Can Dentistry Learn from the National Basketball Association (NBA)?

An interesting article titled “What the ADA can learn from the NBA” appears in the July 2015 issue of JADA by Marko Vujicic. The article discusses how the National Basketball Association (NBA) implemented some changes that are relevant to health care workers. What the NBA did was start reviewing and evaluating all referee decisions during the last 2 minutes of any close games. The NBA wanted to be more transparent, more accountable, and show that most calls by a referee are correct. The NBA publicly discloses the results of their review of the calls of any close games. No longer do they wait until controversy causes them to act and instead are proactive instead of reactive.

The author of the article feels

“…that the underlying trends toward increased transparency, accountability, data-driven metrics, and emphasis on quality and outcomes that drove the NBA’s decision are precisely the same forces that are radically transforming the health care system.”

What is occurring in health care is a movement away from a fee for service and provider focused model to a team based and patient centric model. He attributes some of this change due to the Affordable Care Act but other drivers for this change include out of pocket costs for healthcare by patients and employers in the U.S. having to pay for private health care insurance for their workers.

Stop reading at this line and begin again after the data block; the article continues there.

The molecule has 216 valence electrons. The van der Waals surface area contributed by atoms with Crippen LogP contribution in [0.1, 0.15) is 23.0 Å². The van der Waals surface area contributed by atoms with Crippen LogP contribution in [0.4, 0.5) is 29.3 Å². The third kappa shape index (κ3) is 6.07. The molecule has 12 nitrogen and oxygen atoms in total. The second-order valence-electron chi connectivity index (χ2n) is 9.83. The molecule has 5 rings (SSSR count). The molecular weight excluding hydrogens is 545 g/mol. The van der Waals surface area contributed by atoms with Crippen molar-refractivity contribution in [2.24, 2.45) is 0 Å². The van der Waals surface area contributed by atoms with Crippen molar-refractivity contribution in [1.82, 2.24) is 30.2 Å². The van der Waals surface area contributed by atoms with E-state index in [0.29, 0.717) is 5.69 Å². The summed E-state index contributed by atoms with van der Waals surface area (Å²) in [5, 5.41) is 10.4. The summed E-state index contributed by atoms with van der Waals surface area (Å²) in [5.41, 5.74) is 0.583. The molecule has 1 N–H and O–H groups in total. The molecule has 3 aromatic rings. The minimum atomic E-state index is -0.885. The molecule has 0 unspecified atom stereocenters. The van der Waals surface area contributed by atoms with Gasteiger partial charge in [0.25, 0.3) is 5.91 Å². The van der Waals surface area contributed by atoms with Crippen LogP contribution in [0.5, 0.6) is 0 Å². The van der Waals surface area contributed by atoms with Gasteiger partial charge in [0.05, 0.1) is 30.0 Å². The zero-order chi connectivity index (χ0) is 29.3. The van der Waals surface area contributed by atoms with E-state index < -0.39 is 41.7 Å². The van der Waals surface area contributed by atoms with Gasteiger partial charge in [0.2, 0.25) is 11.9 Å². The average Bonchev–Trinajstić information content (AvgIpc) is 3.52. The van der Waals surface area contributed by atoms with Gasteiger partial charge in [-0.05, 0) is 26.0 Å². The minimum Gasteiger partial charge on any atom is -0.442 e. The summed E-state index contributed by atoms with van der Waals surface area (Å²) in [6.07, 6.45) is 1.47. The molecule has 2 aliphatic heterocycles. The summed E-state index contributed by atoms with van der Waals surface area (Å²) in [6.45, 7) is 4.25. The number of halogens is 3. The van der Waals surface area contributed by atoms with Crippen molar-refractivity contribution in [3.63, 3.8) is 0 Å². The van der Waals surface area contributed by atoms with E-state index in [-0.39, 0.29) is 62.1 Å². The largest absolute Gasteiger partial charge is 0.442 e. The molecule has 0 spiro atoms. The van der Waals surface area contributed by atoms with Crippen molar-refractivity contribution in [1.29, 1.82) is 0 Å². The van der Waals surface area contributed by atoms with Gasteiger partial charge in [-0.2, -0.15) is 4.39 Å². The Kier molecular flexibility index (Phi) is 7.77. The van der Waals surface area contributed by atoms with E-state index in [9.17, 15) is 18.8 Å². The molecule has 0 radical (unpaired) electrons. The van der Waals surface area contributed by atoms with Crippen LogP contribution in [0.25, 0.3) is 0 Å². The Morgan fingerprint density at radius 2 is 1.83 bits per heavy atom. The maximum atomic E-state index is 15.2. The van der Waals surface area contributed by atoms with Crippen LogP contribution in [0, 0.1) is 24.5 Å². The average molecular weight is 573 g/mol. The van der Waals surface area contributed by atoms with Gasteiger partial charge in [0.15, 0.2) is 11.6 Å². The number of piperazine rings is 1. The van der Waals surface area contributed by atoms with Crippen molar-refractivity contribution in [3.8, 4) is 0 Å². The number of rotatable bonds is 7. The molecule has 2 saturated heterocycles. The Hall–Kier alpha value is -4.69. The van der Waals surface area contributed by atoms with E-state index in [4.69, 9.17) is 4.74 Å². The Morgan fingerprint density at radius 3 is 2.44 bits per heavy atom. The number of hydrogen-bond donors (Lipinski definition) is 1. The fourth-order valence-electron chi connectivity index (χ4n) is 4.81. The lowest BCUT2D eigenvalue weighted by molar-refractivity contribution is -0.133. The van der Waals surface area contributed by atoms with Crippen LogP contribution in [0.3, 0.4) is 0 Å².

The author than begins to discuss the value agenda in dentistry and how the movement has been slower than in other healthcare areas. Even so some progress has been made. An example is provided

“For example, dentists within Permanente Dental Associates, a provider group within Kaiser Permanente Northwest, have a portion of their compensation tied to patient satisfaction, accessibility of care, providing evidence-based care, and integrating with primary medical care.”

It is well known that a lot of a person’s health is tied to some  things outside of the physicians or dentists care. This includes what they eat, if they exercise, their genes, and other factors. So it is not clear how to directly tie some outcomes of a patient with their doctor or dentist. Even so the author feels that improving efficiency and delivering the best patient outcomes is very important for dentists to focus on going forward. He likes the fact that the NBA took it upon themselves to improve the quality of their game and do this publicly without letting a third party dictate.

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